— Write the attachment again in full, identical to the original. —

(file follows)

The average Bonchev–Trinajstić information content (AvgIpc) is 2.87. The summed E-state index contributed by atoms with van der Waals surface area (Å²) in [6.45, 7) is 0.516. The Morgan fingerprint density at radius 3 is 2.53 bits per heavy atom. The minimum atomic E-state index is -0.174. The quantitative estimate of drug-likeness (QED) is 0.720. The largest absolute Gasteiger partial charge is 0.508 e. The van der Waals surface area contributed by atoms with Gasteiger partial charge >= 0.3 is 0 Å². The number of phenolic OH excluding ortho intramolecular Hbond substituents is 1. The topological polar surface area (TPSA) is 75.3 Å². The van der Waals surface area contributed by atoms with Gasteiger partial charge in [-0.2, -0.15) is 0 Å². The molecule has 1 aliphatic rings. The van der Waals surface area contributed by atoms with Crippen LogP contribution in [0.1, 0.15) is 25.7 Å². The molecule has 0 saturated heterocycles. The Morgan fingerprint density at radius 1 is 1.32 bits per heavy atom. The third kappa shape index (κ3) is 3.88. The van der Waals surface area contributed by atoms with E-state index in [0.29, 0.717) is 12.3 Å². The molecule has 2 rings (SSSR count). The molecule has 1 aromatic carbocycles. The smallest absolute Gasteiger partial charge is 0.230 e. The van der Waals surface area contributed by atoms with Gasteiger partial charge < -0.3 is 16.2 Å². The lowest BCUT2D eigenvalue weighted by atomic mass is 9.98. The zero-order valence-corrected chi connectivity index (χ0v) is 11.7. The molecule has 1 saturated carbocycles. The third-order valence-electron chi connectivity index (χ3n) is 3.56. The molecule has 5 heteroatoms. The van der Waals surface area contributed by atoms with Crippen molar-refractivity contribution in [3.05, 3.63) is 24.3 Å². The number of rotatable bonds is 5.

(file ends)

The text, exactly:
The average Bonchev–Trinajstić information content (AvgIpc) is 2.87. The summed E-state index contributed by atoms with van der Waals surface area (Å²) in [6.45, 7) is 0.516. The Morgan fingerprint density at radius 3 is 2.53 bits per heavy atom. The minimum atomic E-state index is -0.174. The quantitative estimate of drug-likeness (QED) is 0.720. The largest absolute Gasteiger partial charge is 0.508 e. The van der Waals surface area contributed by atoms with Gasteiger partial charge >= 0.3 is 0 Å². The number of phenolic OH excluding ortho intramolecular Hbond substituents is 1. The topological polar surface area (TPSA) is 75.3 Å². The van der Waals surface area contributed by atoms with Gasteiger partial charge in [-0.2, -0.15) is 0 Å². The molecule has 1 aliphatic rings. The van der Waals surface area contributed by atoms with Crippen LogP contribution in [0.1, 0.15) is 25.7 Å². The molecule has 0 saturated heterocycles. The Morgan fingerprint density at radius 1 is 1.32 bits per heavy atom. The third kappa shape index (κ3) is 3.88. The van der Waals surface area contributed by atoms with E-state index in [0.29, 0.717) is 12.3 Å². The molecule has 2 rings (SSSR count). The molecule has 1 aromatic carbocycles. The smallest absolute Gasteiger partial charge is 0.230 e. The van der Waals surface area contributed by atoms with Gasteiger partial charge < -0.3 is 16.2 Å². The lowest BCUT2D eigenvalue weighted by atomic mass is 9.98. The zero-order valence-corrected chi connectivity index (χ0v) is 11.7. The molecule has 1 saturated carbocycles. The third-order valence-electron chi connectivity index (χ3n) is 3.56. The molecule has 5 heteroatoms. The van der Waals surface area contributed by atoms with Crippen molar-refractivity contribution in [3.05, 3.63) is 24.3 Å². The number of rotatable bonds is 5.